• McCoy is examining the strange puncture wound left on Spock’s back. He removes some tissue from the wound, then tells Nurse Chapel to prepare to close. Nurse Chapel initially objects, since there is more of that strange alien tissue all through Spock’s body.
  • McCoy, on the bridge, shows the alien tissue to Kirk. He tells the captain that when the chicken breast monsters attack, they leave their stingers much like a bee or a wasp, which then infests the host body with what he calls tentacles that entwine and grow around the entire nervous system. The entwining is far too involved for conventional surgery to remove.
  • McCoy adds that the lab and the science departments are all stumped.
  • Spock, under the influence of the alien chicken breast, leaves sickbay and goes to the bridge to attempt to take over the ship. He fights everyone except for Scotty and McCoy, who look on as spectators.
  • Nurse Chapel comes on the bridge and hands McCoy a hypo, which the doctor uses to sedate Spock again. Kirk says to get Spock back to sickbay and use security restraints.
  • Later, in sickbay, Spock claims that his Vulcan brain has given him the ability to conquer the pain. Kirk isn’t ready to test this and wants him continued to be confined in sickbay.
  • Spock easily breaks his restraints and leaves on his own after everyone has left.
  • He goes to the transporter room and orders Scotty to transport him to the surface. Scotty refuses. I’m convinced that Montgomery Scott is the bravest man in Starfleet.
  • Spock pushes Scotty aside and uses the Vulcan Nerve Pinch on his assistant. He should have reversed this since Scotty has a phaser in his hand when he gets back up.
  • Freeze right there, Mister Spock,” Scotty says, “Or I’ll put you to sleep for sure.” Tough as nails.
  • Kirk arrives in the transporter room and allows Spock to convince him that he needs to go to the surface to capture one of the creatures so that it can be analyzed. Since Spock is already affected, he doesn’t believe they can do much more to him.
  • Kirk accepts this logic, over McCoy’s expected objections. He also gives him a phaser. Spock beams down alone to the planet surface and into Act Three.
  • This is a good place for a break. Rich, pure country cream. There’s nearly double the cream of ordinary milk in a can of Pet evaporated milk. Also, you can soothe your upset stomach with Pepto Bismol, which has coatability for soft, smooth coating action that spreads like a creamy blanket of relief throughout your irritated stomach.
  • Spock is almost immediately attacked by one of the colonists when he beams down again. The Vulcan Nerve Pinch comes to the rescue again.
  • Spock uses his phaser on one of the meat moths and puts the specimen in what appears to be a tool box.
  • Back on the ship, in the science lab, Spock shows Kirk and McCoy the specimen, which he says is a one-celled creature resembling, more than anything else, a huge individual brain cell.
  • Kirk extrapolates that this could mean that the creature is just one cell in an incredibly huge organism.
  • Spock says they may find it difficult to destroy, especially if the creature comes from a place where their physical laws do not apply.
  • Kirk references the Denevan who flew into the sun and cried out that he was free. That’s the angle to work on. He wants an analysis from Medical and Life Sciences departments within an hour.
  • Later, McCoy tells Kirk that neither heat nor radiation seem to affect the creature. Kirk says they have to kill the creatures or he’ll be forced to destroy Deneva to prevent their spread. It’s no longer just about his nephew for him; he needs to prevent the millions of deaths that will result if they are unsuccessful.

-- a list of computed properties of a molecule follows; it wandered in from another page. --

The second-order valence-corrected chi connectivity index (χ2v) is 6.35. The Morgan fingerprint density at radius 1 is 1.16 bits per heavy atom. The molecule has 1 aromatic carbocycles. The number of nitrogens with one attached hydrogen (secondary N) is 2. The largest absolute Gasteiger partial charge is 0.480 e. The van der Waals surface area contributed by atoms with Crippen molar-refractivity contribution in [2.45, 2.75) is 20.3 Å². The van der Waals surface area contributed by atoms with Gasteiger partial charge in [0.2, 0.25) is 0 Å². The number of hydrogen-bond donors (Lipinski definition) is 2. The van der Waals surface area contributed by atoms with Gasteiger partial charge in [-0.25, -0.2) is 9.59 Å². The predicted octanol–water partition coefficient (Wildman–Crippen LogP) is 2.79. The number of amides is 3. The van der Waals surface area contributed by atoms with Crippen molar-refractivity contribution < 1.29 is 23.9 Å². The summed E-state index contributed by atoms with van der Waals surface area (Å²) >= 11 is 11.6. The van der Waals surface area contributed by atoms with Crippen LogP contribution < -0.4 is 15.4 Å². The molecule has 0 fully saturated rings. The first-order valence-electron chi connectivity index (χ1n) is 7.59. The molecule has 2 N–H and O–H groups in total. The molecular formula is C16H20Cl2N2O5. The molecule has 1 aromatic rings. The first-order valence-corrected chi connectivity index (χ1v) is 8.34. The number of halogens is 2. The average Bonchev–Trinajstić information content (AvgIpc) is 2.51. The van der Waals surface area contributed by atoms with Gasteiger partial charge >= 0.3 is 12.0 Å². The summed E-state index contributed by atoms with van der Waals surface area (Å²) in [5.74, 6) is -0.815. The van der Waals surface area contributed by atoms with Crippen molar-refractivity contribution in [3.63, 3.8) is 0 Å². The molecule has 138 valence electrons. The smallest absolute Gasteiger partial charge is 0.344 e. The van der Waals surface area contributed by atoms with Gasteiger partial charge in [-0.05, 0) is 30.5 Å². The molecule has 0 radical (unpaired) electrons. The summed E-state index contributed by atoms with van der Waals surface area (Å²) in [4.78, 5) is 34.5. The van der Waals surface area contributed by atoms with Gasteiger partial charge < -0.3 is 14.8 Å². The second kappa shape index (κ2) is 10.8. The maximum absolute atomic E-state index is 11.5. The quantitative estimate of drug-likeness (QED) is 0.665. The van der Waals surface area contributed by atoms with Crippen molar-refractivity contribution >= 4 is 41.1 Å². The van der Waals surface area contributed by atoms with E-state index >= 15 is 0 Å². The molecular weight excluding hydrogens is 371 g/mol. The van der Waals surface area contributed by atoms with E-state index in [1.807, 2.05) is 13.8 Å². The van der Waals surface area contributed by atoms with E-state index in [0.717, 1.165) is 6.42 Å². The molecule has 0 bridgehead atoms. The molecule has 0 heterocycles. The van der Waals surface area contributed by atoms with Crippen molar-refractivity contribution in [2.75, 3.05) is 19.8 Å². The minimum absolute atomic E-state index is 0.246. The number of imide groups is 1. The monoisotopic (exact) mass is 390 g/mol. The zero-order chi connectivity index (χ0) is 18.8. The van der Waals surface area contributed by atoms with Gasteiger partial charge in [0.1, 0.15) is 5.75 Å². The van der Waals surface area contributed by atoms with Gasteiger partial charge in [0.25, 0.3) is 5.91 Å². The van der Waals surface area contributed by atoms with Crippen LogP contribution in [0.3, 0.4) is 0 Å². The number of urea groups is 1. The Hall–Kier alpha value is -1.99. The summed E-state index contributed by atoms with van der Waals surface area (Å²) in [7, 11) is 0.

• And on to Act Four.
  • When it looks like they’ve run out of alternatives, Spock volunteers to beam down to the planet surface with Kirk’s nephew. The two of them will have to be destroyed along with all of the Denevans to prevent the spread of the tainted chicken breasts.  Food contamination and foodborne illness prevention is no joke.
  • It is Kirk who stumbles on to the idea that it is light itself, not heat or radiation, that affects the meat moths. Spock suggests that a string of satellites around the planet with burning tri-magnesite and trevium could produce enough light to do the trick.
  • They test it on the specimen and it works. Then, they test it on Spock.
  • When Spock gets into the chamber, McCoy says, “Mister Spock’s the best first officer in the fleet.”
  • Afterward, the creature within Spock is gone and he is free of pain.
  • He’s also quite blind.
  • McCoy then discovers, to his chagrin, that he didn’t need the blinding white light at all. It was the ultraviolet spectrum that affected the creatures.
  • The satellites are rigged to douse the planet with ultraviolet light. It works. All the creatures are dying of severe sunburn.
  • During the customary bridge outro, Spock returns, his sight miraculously restored. The blindness was temporary. You see, Vulcans have an inner eyelid that protected his eyes automatically. What a happy coincidence.
  • McCoy asks Kirk not to mention his “best first officer” statement, which causes Spock to turn from the science station and thank the doctor for the compliment. Kirk quips that McCoy forgot about his Vulcan ears.
  • Ha-ha, chortle, guffaw. End of episode.

Operation – Annihilate!” is an okay monster-of-the-week episode, and the only TOS episode with an exclamation point in the title, I think. Kirk’s brother Sam was mentioned in an earlier episode, then killed off in this one. I can’t remember if we ever find out about any other Kirk family members. A scene showing that Kirk’s nephew Peter ended up staying with another family on Deneva was cut from the episode, which seems an odd choice since no one mentions the boy again at all.  I bump up my rating half a point just for giving Kirk a personal stake in this episode about planet-hopping flying parasites.  

Tri-magnesite and trevium join the growing list of Trek-specific nouns that include dilithium, kevas and trillium, among others.

This was the last episode of Season One. The series would not return until September 1967 and jumps from Thursdays to Fridays.

I give this one a solid 3.5 out of 5 stars.